How I got an internship as a tester and stayed at Yandex

Task 1 – how to test the sorcerer

I needed to test the “sorcerer” at Yandex Translator, which appears when sending a request in the “Yandex translator” search engine. I offered different options for what can be done with it, how to check the program’s performance and what it can be tested on. Everything went into action, from checking that it really works, and ending with checking the translation of special languages ​​\u200b\u200b(for example, Chinese, Japanese and Korean). I offered checks for speech recognition in different languages, for sounding the translation, for changing the language in the process of translation.

Task 2 – write test cases

It was necessary to write test cases to check the same sorcerer, according to all the rules: the name of the test case, the steps (as clear as possible and one-step), the expected result.

Task 3 – issue bug reports

Well, for the final, it was required to issue a bug report for a specific bug. I don’t remember exactly what bugs I was given for description, but I think the point is clear: give the bug report a proper name, make a clear and understandable description of the problem, and describe the steps to reproduce with expected and real results.

In total, it was really long, because it was necessary to write several test cases, several bug reports, think about what and where to test, what terms to use.

Stage two: Interviews

In total, I had one large interview, which had a theoretical and practical sections, one technical final and two interviews with two teams: backend and frontend.

The feeling that EVERYONE was asking: what is testing, and why is it needed, and what will be the consequences if there is no tester, the software life cycle. I talked about the life cycle of a bug, what are the models of working in a team, who is responsible for what in a team (developers, testers, projects and products), how communications are built. They asked me for practice in the form of simple testing of purchases, the operation of the basket, login / non-login, API, back testing, how the request occurs, what errors mean. The feeling that according to the theory they drove everything that could be known.

The backend team was not ready to invite me to their place, but I was not very upset about this, it was the front that attracted me more with its own characteristics. The interview with my future supervisor was as pleasant as possible, easy and almost stress-free, we talked about motivation in testing, I was given an interesting logic task, and they also offered to test the site, which, in response to a request for a date, wrote whether it was a holiday or not. The interview itself was morally sustained by me much easier and more pleasant than all the previous ones. Perhaps it was the fact that the leader herself was very soft, pleasant and inviting, perhaps I myself was already tired of worrying in the end, and there was also a session on my nose, so I didn’t have the strength to worry at all.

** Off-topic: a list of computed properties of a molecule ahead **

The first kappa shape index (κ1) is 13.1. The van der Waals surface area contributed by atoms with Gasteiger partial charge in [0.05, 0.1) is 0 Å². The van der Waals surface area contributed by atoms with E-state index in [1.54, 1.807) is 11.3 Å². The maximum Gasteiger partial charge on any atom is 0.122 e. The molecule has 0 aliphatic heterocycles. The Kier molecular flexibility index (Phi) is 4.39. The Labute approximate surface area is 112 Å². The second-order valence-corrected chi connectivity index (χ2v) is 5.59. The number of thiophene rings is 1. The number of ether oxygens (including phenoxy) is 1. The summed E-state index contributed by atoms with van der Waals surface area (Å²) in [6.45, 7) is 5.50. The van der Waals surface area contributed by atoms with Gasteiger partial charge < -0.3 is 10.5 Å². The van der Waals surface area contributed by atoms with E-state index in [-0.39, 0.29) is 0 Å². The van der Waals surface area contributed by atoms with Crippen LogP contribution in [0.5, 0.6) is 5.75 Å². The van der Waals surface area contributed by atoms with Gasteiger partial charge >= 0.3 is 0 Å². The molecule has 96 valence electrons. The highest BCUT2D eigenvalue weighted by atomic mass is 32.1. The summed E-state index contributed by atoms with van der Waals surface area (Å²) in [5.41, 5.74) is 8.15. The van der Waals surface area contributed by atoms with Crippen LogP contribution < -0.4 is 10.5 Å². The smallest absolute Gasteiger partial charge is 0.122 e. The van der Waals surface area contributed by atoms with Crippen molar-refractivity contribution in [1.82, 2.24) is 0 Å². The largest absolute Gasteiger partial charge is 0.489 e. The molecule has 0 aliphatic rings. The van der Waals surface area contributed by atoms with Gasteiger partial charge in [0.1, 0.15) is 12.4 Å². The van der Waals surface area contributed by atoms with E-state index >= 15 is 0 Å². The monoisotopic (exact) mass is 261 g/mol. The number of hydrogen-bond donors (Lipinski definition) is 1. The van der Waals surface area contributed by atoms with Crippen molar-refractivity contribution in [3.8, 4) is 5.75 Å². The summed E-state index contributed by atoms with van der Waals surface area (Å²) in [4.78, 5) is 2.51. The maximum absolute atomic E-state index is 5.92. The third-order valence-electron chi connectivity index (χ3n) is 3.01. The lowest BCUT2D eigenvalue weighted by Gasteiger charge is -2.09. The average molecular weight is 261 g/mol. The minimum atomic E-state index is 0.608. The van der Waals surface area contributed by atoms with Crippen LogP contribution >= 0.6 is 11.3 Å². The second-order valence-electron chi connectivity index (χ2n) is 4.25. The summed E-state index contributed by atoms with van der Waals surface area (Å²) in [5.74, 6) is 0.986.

After the interview, I was already prepared to wait a week. My HR came back to me literally 9 minutes later with a message that the feedback was as good and joyful as possible:

It was unexpected, joyful and quite relaxing. I did not expect such a quick feedback and that everything will be fine.

My internship started on July 12 and lasted 3 months

My goal was to grow into a completely independent tester in these three months and seize the opportunity to stay in the state. Initially, I felt incapable of doing this, because there were many more capable interns. I worked during the day, and at night and on weekends I studied theory, studied the tasks that were given to me with particular difficulty and slowly joined the team. For three months, I managed to participate in real combat missions, learn how to regress, start on duty and be responsible for releases, my mistakes and bugs. The future was not certain, and by the end of the internship I was already thinking of looking for other teams, because I was completely afraid of what would happen next. But the good news caught up with me before my birthday: I found out that I was staying in the state.

It’s been 8 months since I was hired at Yandex. My first review is ahead of me, and I’m already slowly starting to collect a list of what I’ve done well during this period. In parallel with my tasks, I am engaged in testing in an adjacent team, I try to build a testing process for myself there, and I also decided to rejoin working with people and became a buddy: now I am adapting a new tester and helping a person to join our cozy world as painlessly as possible.

I think without the help and support of the team, as well as my leader, it would be clearly harder for me than it is now. And I am very grateful to them 🙂

Thank you all for your attention!

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